No, he supposed he wouldn’t, nor did he think it would come to—
“Wait, you’ve seen the cages?” He sat up, swung his legs over the side of the bed. “You’ve been to the Splendor?”
Ayden lowered his jabbing finger and nodded. “As a child, with my father. Things were different then.”
Despite himself, a smile crept upon his lips at the thought of Ayden as a diplomat’s son, dressed to the chin in finery and standing still and mannerly at his father’s side—likely with that mop of unruly hair to ruin the impression—
“What?” Ayden demanded, folding his arms across his chest and scowling.
“Apologies,” Freyrík huffed, laughter coloring his words. “I’m just”—he shook his head, scrubbed a hand across disobedient lips—“I’m just imagining you being polite, is all.”
“Well, stop it.” Ayden’s scowl deepened, but Freyrík needed no elven magic to hear the smile behind it. “I’ll have you know I was a terror, even then.”
“I do not doubt it,” he said solemnly. His grin cracked through again and he held his arms out, inviting. Ayden stepped into his embrace, the warmth of him soaking right through Freyrík’s skin as hands slid round his shoulders and one smooth cheek came to rest against the top of his head.
Freyrík closed his eyes and let himself revel in Ayden’s shelter.
But only for a moment, for though he’d surrendered the argument, the danger still loomed. He gave Ayden’s arm a tug, guiding the elf to sit on the bed beside him. They angled toward each other, knees touching, hands laced together between them. Ayden gazed upon him, eyes questioning.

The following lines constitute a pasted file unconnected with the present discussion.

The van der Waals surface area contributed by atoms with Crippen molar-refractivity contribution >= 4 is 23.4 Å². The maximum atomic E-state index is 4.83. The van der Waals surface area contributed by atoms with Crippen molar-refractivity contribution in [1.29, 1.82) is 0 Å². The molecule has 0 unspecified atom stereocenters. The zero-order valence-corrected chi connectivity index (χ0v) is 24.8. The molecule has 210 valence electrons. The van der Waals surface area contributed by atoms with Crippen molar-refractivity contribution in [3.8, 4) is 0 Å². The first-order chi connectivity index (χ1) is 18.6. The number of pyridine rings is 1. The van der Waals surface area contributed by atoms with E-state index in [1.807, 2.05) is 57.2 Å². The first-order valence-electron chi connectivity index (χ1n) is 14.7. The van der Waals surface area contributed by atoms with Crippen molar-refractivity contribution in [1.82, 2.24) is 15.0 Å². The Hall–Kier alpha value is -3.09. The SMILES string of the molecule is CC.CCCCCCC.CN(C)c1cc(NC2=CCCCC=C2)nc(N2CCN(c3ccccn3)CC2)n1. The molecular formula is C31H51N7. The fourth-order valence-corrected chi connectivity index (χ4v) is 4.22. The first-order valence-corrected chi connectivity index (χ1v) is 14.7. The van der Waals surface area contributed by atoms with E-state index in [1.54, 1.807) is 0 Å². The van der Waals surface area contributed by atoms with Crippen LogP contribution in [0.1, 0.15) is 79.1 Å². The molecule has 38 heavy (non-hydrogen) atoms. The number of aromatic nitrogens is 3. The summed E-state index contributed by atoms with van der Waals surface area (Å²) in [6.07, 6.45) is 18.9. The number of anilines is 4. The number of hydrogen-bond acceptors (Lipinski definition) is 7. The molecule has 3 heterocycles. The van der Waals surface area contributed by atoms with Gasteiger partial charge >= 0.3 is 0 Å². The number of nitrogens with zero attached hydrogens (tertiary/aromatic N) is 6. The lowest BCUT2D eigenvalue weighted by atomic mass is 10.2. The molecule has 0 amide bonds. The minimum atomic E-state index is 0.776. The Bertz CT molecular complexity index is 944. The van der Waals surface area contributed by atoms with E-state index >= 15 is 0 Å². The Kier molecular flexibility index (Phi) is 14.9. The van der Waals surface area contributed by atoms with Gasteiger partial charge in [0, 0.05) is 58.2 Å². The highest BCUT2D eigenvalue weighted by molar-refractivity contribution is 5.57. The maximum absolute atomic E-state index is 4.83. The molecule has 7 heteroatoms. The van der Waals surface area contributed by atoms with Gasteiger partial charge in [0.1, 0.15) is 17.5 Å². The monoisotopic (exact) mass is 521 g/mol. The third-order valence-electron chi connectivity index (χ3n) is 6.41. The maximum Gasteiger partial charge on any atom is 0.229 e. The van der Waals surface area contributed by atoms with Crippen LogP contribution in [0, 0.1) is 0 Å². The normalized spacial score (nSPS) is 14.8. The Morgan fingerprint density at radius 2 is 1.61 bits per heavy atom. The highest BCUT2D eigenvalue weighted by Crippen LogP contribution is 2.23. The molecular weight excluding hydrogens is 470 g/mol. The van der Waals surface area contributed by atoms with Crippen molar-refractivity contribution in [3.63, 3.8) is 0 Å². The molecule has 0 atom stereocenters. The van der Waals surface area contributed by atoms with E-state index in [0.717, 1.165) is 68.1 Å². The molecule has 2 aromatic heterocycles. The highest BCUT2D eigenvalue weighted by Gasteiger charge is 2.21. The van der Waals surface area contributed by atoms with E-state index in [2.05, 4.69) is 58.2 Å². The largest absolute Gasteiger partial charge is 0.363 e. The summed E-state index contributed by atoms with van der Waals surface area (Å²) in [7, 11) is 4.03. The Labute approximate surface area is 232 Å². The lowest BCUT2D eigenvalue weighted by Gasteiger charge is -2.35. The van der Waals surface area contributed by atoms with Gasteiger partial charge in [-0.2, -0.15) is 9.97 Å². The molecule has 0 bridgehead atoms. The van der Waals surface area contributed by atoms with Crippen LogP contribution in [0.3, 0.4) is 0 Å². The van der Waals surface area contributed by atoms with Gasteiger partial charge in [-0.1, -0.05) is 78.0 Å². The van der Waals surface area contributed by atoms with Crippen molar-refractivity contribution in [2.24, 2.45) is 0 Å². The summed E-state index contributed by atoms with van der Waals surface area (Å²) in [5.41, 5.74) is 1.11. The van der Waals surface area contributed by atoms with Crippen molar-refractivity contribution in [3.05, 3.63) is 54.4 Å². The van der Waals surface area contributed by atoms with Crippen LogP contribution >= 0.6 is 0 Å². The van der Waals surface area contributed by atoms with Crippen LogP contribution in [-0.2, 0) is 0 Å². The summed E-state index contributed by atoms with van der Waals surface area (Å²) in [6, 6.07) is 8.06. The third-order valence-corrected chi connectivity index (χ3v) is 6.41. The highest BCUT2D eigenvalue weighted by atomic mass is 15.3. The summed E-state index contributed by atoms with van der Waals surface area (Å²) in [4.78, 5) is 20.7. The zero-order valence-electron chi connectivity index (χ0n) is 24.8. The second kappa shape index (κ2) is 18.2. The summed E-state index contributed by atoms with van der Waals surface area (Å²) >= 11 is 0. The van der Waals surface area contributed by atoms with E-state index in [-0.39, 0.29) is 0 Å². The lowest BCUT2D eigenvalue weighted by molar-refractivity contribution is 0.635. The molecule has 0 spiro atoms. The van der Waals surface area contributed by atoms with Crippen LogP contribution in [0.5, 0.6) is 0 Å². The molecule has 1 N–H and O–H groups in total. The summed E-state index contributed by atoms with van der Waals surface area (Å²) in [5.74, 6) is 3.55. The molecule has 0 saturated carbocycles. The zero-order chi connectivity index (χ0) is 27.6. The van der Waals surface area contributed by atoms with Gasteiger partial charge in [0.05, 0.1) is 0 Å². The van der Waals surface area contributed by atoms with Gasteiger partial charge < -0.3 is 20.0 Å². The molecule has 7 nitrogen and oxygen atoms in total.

“You must not be a terror this time,” Freyrík said.
Ayden squeezed his fingers. “I know.”
“The Crown Prince will greet us at the gate to the inner ward. You must seem to him a slave broken and trained.”
“And gods pray, do not wander off. Ever. I cannot protect you if you leave my sight.”
“Yes, yes, I know.” He pulled his hands free and cupped them to Freyrík’s cheeks with just a bit too much pressure to be tender. “Now if you’ve finished fretting, human, I would you still your tongue that we may put it to better use.”
He could fair taste the elf at those words, and next he knew he was on his back, a hot, heavy weight across his hips, his manhood straining against Ayden’s arse. Hands on his cheeks again, drawing his eyes up to Ayden’s hungry, focused grin. When Ayden leaned in to claim him, he didn’t fight it, just slid his hands round Ayden’s hips and splayed his legs, opening up beneath him.
After all, ’twould be ungentlemanly to refuse an invitation so sincere.
Ayden woke before dawn to the sounds of rousing in their little camp, hand reaching by habit for the dagger at the bedside table. He doubted these men would harm him, but such instincts could not—should not—be quashed.
Freyrík stirred against his side, and Ayden let his hand slip back beneath the blanket and across Freyrík’s chest. His fingers toyed with the sprinkling of coarse hair there, brushed once over a nipple, then settled atop his lover’s heart.
Freyrík’s hand came up to cover his own, squeezing lightly. It seemed neither of them felt much in the way of excitation this morn.